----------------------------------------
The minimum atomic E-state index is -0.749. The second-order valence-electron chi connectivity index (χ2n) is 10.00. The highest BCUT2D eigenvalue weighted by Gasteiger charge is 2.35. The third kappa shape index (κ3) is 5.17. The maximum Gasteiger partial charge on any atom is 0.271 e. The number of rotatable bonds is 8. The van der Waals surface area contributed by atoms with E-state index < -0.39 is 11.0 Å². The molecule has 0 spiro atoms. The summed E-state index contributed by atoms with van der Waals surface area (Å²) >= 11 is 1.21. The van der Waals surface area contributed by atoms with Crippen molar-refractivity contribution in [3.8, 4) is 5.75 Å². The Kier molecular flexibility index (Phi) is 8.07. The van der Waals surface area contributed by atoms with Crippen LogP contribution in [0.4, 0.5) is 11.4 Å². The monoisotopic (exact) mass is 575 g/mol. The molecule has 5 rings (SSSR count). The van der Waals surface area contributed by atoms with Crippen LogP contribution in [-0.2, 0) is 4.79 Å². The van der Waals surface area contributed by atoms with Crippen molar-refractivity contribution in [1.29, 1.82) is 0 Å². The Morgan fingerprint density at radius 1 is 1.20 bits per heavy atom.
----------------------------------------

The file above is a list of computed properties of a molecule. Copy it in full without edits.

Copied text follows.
The minimum atomic E-state index is -0.749. The second-order valence-electron chi connectivity index (χ2n) is 10.00. The highest BCUT2D eigenvalue weighted by Gasteiger charge is 2.35. The third kappa shape index (κ3) is 5.17. The maximum Gasteiger partial charge on any atom is 0.271 e. The number of rotatable bonds is 8. The van der Waals surface area contributed by atoms with E-state index < -0.39 is 11.0 Å². The molecule has 0 spiro atoms. The summed E-state index contributed by atoms with van der Waals surface area (Å²) >= 11 is 1.21. The van der Waals surface area contributed by atoms with Crippen molar-refractivity contribution in [3.8, 4) is 5.75 Å². The Kier molecular flexibility index (Phi) is 8.07. The van der Waals surface area contributed by atoms with Crippen LogP contribution in [0.4, 0.5) is 11.4 Å². The monoisotopic (exact) mass is 575 g/mol. The molecule has 5 rings (SSSR count). The van der Waals surface area contributed by atoms with Crippen LogP contribution in [-0.2, 0) is 4.79 Å². The van der Waals surface area contributed by atoms with Crippen molar-refractivity contribution in [1.29, 1.82) is 0 Å². The Morgan fingerprint density at radius 1 is 1.20 bits per heavy atom.